Ephesians 2:6-22; 3:1-11

 

[This is a sermon transcript of Pastor Joe Focht of Calvary Chapel of Philadelphia, http://www.ccphilly.org.]  “Father we thank you for your Word, we thank you for the opportunity we have to come together and worship and study and travel through the Scripture.  But we know all of this is a means to an end, in a sense.  Lord we pray that all of this would be creating a greater reality in our personal relationship with you, that your Word, Lord, would do its work within our hearts and as we worship we would come in Spirit and truth.  And as we fellowship, Lord, we would think about those around us and how we might encourage them and stir up their faith.  Lord, please be with us as we travel through these high places, as it were, in the book of Ephesians, and certainly areas that you alone understand the value and the beauty of.  Lift our hearts Lord, that we might be encouraged.  We know we would be foolish to begin without coming to you and Father we pray in Jesus Name, Amen.”

        Ephesians 2:5-22, “Even when we were dead in sins, hath [he] quickened us together with Christ (by grace ye are saved;) And hath raised us up together, and made us sit together in heavenly places in Christ Jesus: that in ages to come he might shew the exceeding riches of his grace in his kindness toward us through Christ Jesus.  For by grace are ye saved through faith; and that not of yourselves: it is the gift of God: Not of works, lest any man should boast.  For we are his workmanship, created in Christ Jesus unto good works, which God hath before ordained that we should walk in them.  Wherefore remember, that ye being in time past Gentiles in the flesh, who are called Uncircumcision by that which is called the Circumcision in the flesh made by hands; that at that time ye were without Christ, being aliens from the commonwealth of Israel, and strangers from the covenants of promise, having no hope, and without God in the world: but now in Christ Jesus ye who sometimes were far off are made nigh by the blood of Christ.  For he is our peace, who hath made both one, and hath broken down the middle wall of partition between us; having abolished in his flesh the enmity, even the law of commandments contained in ordinances; for to make in himself of twain one new man, so making peace;  And that he might reconcile both unto God in one body by the cross, having slain the enmity thereby.  And came and preached peace to you which were afar off, and to them that were nigh.  For through him we both have access by one Spirit unto the Father.  Now therefore ye are no more strangers and foreigners, but fellowcitizens with the saints, and of the household of God; and are built upon the foundation of the apostles and prophets, Jesus Christ himself being the chief corner stone; in whom all the building fitly framed together groweth unto an holy temple in the Lord: in whom ye also are builded together for an habitation of God through the Spirit.”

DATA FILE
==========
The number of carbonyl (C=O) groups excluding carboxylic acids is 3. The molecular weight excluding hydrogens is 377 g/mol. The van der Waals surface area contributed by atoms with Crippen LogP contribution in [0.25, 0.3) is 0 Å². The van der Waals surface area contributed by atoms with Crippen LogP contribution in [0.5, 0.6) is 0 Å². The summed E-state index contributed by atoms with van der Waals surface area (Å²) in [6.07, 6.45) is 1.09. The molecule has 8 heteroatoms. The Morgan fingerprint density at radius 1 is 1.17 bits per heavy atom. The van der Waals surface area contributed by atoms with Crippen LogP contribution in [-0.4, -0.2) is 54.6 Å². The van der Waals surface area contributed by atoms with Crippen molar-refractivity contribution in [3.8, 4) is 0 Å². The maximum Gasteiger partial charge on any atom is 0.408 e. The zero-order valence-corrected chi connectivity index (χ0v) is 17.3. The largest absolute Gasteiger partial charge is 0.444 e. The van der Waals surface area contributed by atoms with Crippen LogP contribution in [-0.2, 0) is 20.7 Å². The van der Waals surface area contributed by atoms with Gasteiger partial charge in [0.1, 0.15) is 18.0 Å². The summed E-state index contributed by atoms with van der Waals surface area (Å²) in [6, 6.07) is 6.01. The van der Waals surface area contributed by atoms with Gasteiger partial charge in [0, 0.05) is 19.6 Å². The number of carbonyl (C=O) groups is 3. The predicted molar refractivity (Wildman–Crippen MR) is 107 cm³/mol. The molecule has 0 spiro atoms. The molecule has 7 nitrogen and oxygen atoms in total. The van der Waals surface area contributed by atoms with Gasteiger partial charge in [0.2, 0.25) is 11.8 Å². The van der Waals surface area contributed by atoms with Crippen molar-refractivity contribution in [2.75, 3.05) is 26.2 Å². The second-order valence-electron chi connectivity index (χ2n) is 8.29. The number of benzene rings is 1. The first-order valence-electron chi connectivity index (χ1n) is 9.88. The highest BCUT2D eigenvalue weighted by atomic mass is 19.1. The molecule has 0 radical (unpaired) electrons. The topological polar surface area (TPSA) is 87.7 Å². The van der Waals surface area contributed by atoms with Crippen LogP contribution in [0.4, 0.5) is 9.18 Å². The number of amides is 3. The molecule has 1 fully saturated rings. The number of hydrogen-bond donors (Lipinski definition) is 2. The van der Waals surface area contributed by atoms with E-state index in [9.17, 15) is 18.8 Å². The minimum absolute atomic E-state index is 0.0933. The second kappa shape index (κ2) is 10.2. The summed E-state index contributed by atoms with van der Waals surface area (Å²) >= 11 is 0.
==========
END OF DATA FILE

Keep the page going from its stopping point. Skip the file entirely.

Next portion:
“We’re in Ephesians chapter 2.  We left off in verse 5, chapter 2.  We might as well begin to read from the beginning of the chapter down to there.  Paul says “And you hath he quickened, who were dead in trespasses and sins, wherein in time past you walked, according to the course of this world, according to the prince of the power of the air, the spirit that now worketh in the children of disobedience, among whom we all had our conversation (our manner of living, conduct) in times past, in the lust of our flesh, fulfilling the desires of the flesh and of the mind, and were by nature the children of wrath, even as others” (Ephesians 2:1-5).  So we said that Paul was telling us that in times past we were dead in trespasses and sins, we were under the influence of the world, the flesh, the devil, the course of this present age, the prince of the power of the air, the lust of our own flesh.  He really describes the arena that we existed in.  And again, that was not realized, of course, by us.  We at that point in time in our lives pursued the things that worldly people pursued, not realizing that they were not really choices that we were making, but things that were handed to us on the menu--the type of music that we would listen to, the type of clothes that we would wear, the standards that we would adopt, between peer pressure and styles, the course of this present world, the age and society we live in, the morals that are around us, Satan’s influence in all of those things--and then of course the desires within our own flesh agreeing with so much that was handed to us--we were in a state of being lost in trespasses and sins, it says, “by nature children of wrath” we were headed for damnation, hell.